At this age, it’s important to start familiarising yourself with your boobs, regularly checking them and discovering what’s normal for you. there are plenty of guides out there to help you check properly but if you find anything out of the ordinary or are concerned about a change in your boobs, then get it checked out as soon as possible. 

In Your 30’s 

boobs change

A lot is probably changing in your life during your 30’s, you might have settled down, started a family and found a career you’re happy in. 

For your boobs, this is a good time as gravity is still on your side although many women in their 30’s will be worried about the future of their boobs and the effects of sagging. 

If you’ve had children in your 20’s or 30’s then you may notice that your boobs are not as firm as they once were. The stretch will occur with the weight gain that you experience in pregnancy which after your baby is born will reduce but due to the production of milk, your boobs will stay bigger than usual. This is completely natural and after breastfeeding, they will reduce is size.

In Your 40’s 

In your 40’s menopause is your biggest concern when it comes to your breasts as that will be responsible for the changes that are about to occur. 

As your body starts to produce less oestrogen, your breast will go through a process called involution, which is where the breast tissue is replaced by fat, which is softer. This gives off the feel of being less firm and this doesn’t happen all at once so certain areas of the breast will get fatty which will make the tissue next to it feel lumpy in relation. This is fine but if the lumpy section feels firm then you should get this checked out.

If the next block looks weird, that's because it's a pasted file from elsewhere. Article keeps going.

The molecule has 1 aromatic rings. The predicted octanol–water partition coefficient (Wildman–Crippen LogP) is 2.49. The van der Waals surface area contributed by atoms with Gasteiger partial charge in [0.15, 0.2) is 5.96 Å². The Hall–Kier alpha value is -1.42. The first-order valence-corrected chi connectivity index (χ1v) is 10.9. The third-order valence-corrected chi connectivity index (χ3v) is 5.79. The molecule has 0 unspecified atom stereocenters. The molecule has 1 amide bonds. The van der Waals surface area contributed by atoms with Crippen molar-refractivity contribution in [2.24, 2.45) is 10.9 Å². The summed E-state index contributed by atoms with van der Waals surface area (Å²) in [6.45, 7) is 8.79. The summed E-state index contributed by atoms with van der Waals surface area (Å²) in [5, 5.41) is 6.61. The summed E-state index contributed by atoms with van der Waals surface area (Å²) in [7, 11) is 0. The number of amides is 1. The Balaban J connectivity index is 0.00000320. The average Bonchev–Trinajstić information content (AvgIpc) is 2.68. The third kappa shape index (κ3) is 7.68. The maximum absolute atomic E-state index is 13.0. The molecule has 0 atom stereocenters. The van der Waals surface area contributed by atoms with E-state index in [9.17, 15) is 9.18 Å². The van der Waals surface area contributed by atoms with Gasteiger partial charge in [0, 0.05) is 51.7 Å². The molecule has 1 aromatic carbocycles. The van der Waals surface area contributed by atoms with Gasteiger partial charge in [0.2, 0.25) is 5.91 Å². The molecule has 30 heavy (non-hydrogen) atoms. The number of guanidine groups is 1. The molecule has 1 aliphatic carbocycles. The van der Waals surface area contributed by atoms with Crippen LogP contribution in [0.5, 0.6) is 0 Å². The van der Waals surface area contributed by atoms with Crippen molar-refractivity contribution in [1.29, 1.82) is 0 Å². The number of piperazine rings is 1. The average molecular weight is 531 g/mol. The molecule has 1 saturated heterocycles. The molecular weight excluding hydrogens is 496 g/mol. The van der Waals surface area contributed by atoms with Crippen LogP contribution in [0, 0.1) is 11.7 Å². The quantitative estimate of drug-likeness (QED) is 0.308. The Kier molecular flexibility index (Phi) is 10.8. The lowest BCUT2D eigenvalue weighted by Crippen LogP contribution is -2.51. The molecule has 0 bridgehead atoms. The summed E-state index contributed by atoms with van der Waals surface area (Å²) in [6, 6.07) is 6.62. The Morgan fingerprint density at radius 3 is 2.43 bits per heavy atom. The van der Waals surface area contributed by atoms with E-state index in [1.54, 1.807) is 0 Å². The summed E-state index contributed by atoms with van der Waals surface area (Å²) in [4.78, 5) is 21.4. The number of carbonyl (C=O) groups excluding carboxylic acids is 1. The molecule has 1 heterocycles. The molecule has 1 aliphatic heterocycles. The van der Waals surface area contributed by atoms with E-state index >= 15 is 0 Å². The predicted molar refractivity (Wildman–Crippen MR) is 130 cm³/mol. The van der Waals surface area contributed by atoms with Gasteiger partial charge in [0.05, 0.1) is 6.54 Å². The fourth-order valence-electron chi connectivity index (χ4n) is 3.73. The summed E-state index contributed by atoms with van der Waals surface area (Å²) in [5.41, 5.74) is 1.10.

The elasticity in the breasts will naturally decline in your 40’s and as you age further. This is due to the sag-prevention collagen starting to give way and the elasticity will decline. 

During this stage your breasts will become less dense and why regular mammograms are advised after the age of 40, so doctors can see your breast health much better. 

Protecting Your Assets 

boobs change

Although we can’t prevent age-related effects on our breasts, we can protect them during strenuous activity such as running, going to the gym and generally working out. 

The Boobuddy is a revolutionary new asset protection band which sits above your breasts and holds them in place, preventing excessive movement that can be harmful to the Cooper ligaments, you can read all about this by clicking here. 

By reducing the movement, this can prevent premature sagging, especially for those with larger breasts or for those who have had a breast augmentation. 

There is no clear age pattern that your breasts will follow as everyone is individual, your breasts are unique to you.  

The above is just a guideline and you should check your breasts regularly, so you can easily spot any changes. If you do, then we advise going to your local GP just to get a second opinion and put your mind at rest.